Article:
Wednesday, 28 August 2013

Airlines claim they are already allowed to "personalize" prices

In response to my objections to airlines’ proposal to replace publicly-disclosed tariffs of airfares with personalized price discrimination, the airlines now claim that they are already exempt from all requirements to have, use, or make public any tariff of prices.

This bombshell comes in the latest filing by the International Air Transport Association (IATA) in support of its application for approval by the U.S. Department of Transportation (DOT) of a resolution adopted by IATA’s member airlines describing a “new distribution model” (NDC) for airfares: personalized air ticket prices.

IATA joint resolutions are the sort of collusion that would normally be prohibited by antitrust law. As a condition of the DOT allowing airlines to participate in IATA, DOT requires that these agreements between airlines be submitted to the DOT for its approval.

DOT rules provide for an opportunity for the applicant to state its case, and then for other interested parties and members of the public to comment. After that, the DOT makes its decision.

But apparently IATA didn’t anticipate the extent of the opposition to DOT approval of IATA Resolution 787, and expected it to be rubber-stamped by the DOT. Faced with opposition not just from consumer advocates but from travel agencies (“Let”s call a spade a spade: NDC appears to involve a group of airlines attempting to collectively impose a new business model … founded on the use of opaque fares … to make real comparison shopping difficult, if not impossible…. to supplant the current model … of transparent fares that any consumer can easily compare anonymously… The real elephant in the room … is ‘personalised pricing’.”), computerized reservation systems, and others within the air travel industry, IATA petitioned the DOT for “leave to file an otherwise unauthorized document” to respond to its critics — in other words, for a second chance to make the case for price discrimination it had failed to make in its initial application.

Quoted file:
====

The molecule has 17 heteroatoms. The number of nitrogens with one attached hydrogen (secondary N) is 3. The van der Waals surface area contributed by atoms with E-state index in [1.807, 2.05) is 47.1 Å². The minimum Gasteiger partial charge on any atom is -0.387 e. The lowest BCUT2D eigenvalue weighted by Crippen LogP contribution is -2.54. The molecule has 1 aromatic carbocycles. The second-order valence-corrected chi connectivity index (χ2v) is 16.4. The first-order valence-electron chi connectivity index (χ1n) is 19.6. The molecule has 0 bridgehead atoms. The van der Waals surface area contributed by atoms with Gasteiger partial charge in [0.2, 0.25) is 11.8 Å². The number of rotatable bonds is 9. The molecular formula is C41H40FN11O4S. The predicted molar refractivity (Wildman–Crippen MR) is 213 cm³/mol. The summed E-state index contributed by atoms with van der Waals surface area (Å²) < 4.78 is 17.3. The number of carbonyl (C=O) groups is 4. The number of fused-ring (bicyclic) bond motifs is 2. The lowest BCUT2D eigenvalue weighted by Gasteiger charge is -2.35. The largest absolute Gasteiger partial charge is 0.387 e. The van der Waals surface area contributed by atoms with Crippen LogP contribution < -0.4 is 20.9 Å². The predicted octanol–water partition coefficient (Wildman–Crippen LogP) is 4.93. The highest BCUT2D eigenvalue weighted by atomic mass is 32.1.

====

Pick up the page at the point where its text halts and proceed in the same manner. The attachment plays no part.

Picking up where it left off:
In that follow-up filing on 21 June 2013, IATA says this (numbered page 17, page 20 of the PDF):

Commenter Edward Hasbrouck argues that airlines “are required to sell tickets according to publicly-disclosed, impersonal tariffs.” Hasbrouck (DOT-OST-2013-0048-0337), p. 4. Prior to deregulation that was largely true, but it is not the law today. The U.S. negotiated liberal air transport agreements with most of its aviation partners and DOT exempted airlines from filing tariffs in these markets. 14 CFR section 293.10(a) (“Air carriers and foreign air carriers are exempted from the duty to file passenger tariffs with the Department of Transportation”). So long as the liberal intergovernmental agreements remain in place, DOT is required to maintain that tariff filing exemption. 49 USC section 40105(b)(A) (providing that the Department “shall act consistently with obligations of the United States Government under international agreement”).

There are two fundamental problems with IATA’s argument:

First, it erroneously conflates exemption from the requirement to file a tariff with the government with exemption from any requirement for an airline to have a tariff of fares for air transportation, make it public, or sell tickets according to it.

It’s common for businesses to be required to have certain policies, or to follow rules of a certain type, without those businesses being required to file those policies with the government.

The exemption cited by IATA is clearly and explicitly limited to exemption from the duty to file tariffs. Neither this regulation nor any of the international agreements on tariff filing referred to by IATA says anything about, or changes in any way, the status of airlines as common carriers required to sell tickets on the basis of publicly-disclosed tariffs.

Second, in calling for U.S. adherence to international treaties IATA ignores the provisions of aviation and human rights treaties (and those of U.S. law) that require that airlines be licensed, regulated by the DOT, and operated as “common carriers” (an essential element of the definition of which is nondiscriminatory pricing according to an impersonal public tariff) and that travel by common carrier be treated as a right.

It’s particularly ironic that IATA raised the issue of treaty compliance in response to my comments, since IATA completely ignores the objections I raised on the basis of these treaties.

The DOT has yet to rule on IATA’s application. IATA insisted on having the last word, so it’s up to the DOT to spot the fallacies in IATA’s arguments and its failure to respond to its critics.

Link | Posted by Edward on Wednesday, 28 August 2013, 12:02 (12:02 PM)
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